For shooting, we matched the Monochrom up with Leica's version of a nifty fifty, the Summarit-M 50mm f/2.4 lens. I prefer 50mm when shooting around town because it's a balanced focal length to capture both city shots and portraits. The lens itself is light and very approachable, making it easier to approach strangers for portraits. While we haven't tested the lens before now, the sharpness scores proved it to be a very capable performer.
Coupling this with the new 24MP sensor on the Monochrom proved to be a formidable combo. The black-and-white sensor on the Monochrom reads out each pixel individually–most sensors interpolate multiple pixels and average them together to get color–which means you get pixel-perfect detail. It's capable of handling patterns and textures that simply turn into blurry messes on most Bayer sensors. And with the 2GB buffer memory and faster processing, you spend less time waiting on the camera.
The Monochrom captures images in both JPEG and RAW (DNG) formats. The JPEGs tend to come out much punchier than the RAW files due to software adding contrast so images come out ready for print. The RAW images capture much more detail in highlights, which give you much more control of the final image. Even though the RAW images take more work, if you're using this camera, you obviously won't mind a few extra steps for the best quality. Leica even ships a copy of Lightroom with the Monochrom, saving you some extra money.
In terms of noise, the Monochrom generally performed well–even at the higher ISO levels. If you look at the image below, which was shot indoors in relatively low-light, I was able to capture it handheld and the quality wasn't affected much by noise. I do wish that the noise had a more filmic look to it, but I guess I'll have to continue to stick to the real thing for that.
Connectivity costs extra
You might think a camera that can't even shoot color would be devoid of features–and you'd be mostly right. The Monochrom has added video to its feature list in the most cinematic way possible–24 frames per second (fps). Most filmmakers think that 24fps is the perfect speed to capture video because it preserves motion blur and it feels more natural. On most cameras this would feel like a hollow excuse, but on the Monochrom it makes sense.
The rear LCD has been upgraded from it's original 230k-dot LCD to a new 921.6k-dot LCD. This is an important improvement on the atrocious screen on the original Monochrom, which left you always wondering if your shot was in focus or not. Unfortunately, it still isn't sharp enough to always know for sure. With a camera as tricky to focus as a rangefinder, the playback should not leave you with any doubt–especially for the $7,500 price tag.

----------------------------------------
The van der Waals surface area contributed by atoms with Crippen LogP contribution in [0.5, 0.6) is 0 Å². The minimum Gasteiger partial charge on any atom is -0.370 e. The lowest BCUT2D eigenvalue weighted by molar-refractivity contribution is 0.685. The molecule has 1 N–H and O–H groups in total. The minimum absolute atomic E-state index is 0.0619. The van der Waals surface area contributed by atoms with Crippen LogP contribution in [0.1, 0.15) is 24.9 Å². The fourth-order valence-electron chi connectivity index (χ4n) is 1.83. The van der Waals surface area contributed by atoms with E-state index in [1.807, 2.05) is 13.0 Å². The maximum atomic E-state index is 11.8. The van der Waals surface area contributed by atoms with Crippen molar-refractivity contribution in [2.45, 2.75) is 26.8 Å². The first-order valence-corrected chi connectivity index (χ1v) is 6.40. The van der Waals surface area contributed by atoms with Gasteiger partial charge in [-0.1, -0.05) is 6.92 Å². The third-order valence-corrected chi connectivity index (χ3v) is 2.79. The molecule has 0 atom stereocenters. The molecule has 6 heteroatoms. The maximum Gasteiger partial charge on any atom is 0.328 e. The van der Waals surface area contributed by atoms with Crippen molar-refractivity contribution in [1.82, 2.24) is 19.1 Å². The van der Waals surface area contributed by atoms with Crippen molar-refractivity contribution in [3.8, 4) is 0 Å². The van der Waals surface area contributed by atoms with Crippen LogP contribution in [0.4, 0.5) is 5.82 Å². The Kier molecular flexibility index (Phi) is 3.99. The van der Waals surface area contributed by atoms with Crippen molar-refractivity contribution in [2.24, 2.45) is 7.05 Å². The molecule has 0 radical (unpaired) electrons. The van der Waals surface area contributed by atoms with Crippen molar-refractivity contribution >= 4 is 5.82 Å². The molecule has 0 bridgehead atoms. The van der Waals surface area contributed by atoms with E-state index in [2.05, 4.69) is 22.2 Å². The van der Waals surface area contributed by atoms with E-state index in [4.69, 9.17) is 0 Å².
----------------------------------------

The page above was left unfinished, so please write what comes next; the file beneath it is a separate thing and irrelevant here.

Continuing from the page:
Leica did add focus peaking for when you're shooting in live view, but users aren't going buy a high-end rangefinder to walk around shooting everything in live view. That would essentially render the Monochrom a really expensive point-and-shoot, which we know isn't Leica's goal–see the Leica Q for that. That said, I found myself using this feature more than I'd like to because of the lack of confidence I had in the rear LCD's ability to confirm my focus during playback.
Unlike the Leica Q, the Monochrom lacks any kind of connections–no WiFi, NFC, GPS, HDMI, or even USB. There is a accessory port on the bottom of the camera (when you remove the baseplate) that allows you to connect an optional Multifunctional Handgrip ($895) that replaces the baseplate and adds a front grip, GPS, and USB port. You can also connect an external microphone ($195) through the accessory grip to improve audio when shooting video.
A pricey tip of the hat to the film era
In the end, the Leica M Monochrom has a gorgeous and well-built body that produces impressive black and white images, but lacks practicality due to the price and lack of versatility. Don't get me wrong, if a Monochrom fell from the heavens and landed in my lap, I would shoot with it on a daily basis. But if I'm forking over $7,500? I'll spend my money on a flagship full-frame DSLR and some pro glass.
I did find first-hand that Leicas are extremely popular when I was shooting around Boston. I was approached by no less than 10 people asking if I was shooting with a Leica–most in disbelief that it was the new Leica M Monochrom. Keep in mind that I've walked around this city with the best cameras on the market and never seen anything like this.
But aside from the attention, I can't come up with a single reason for anyone to buy a $7,500 camera that shoots B&W only, has few features, and is not exactly user-friendly. However, like my editor said about its predecessor, "It’s a camera made to be lusted after—a camera that few people will ever get to shoot with, let alone own. It’s the awl of the photography world: a single-purpose tool that does its job very, very well."
So while few of us will ever pick up the Leica M Monochrom, we all can appreciate what it stands for. It's the typewriter of the camera world; full of quirks that make it difficult to wield, yet oh so satisfying when you perfect it.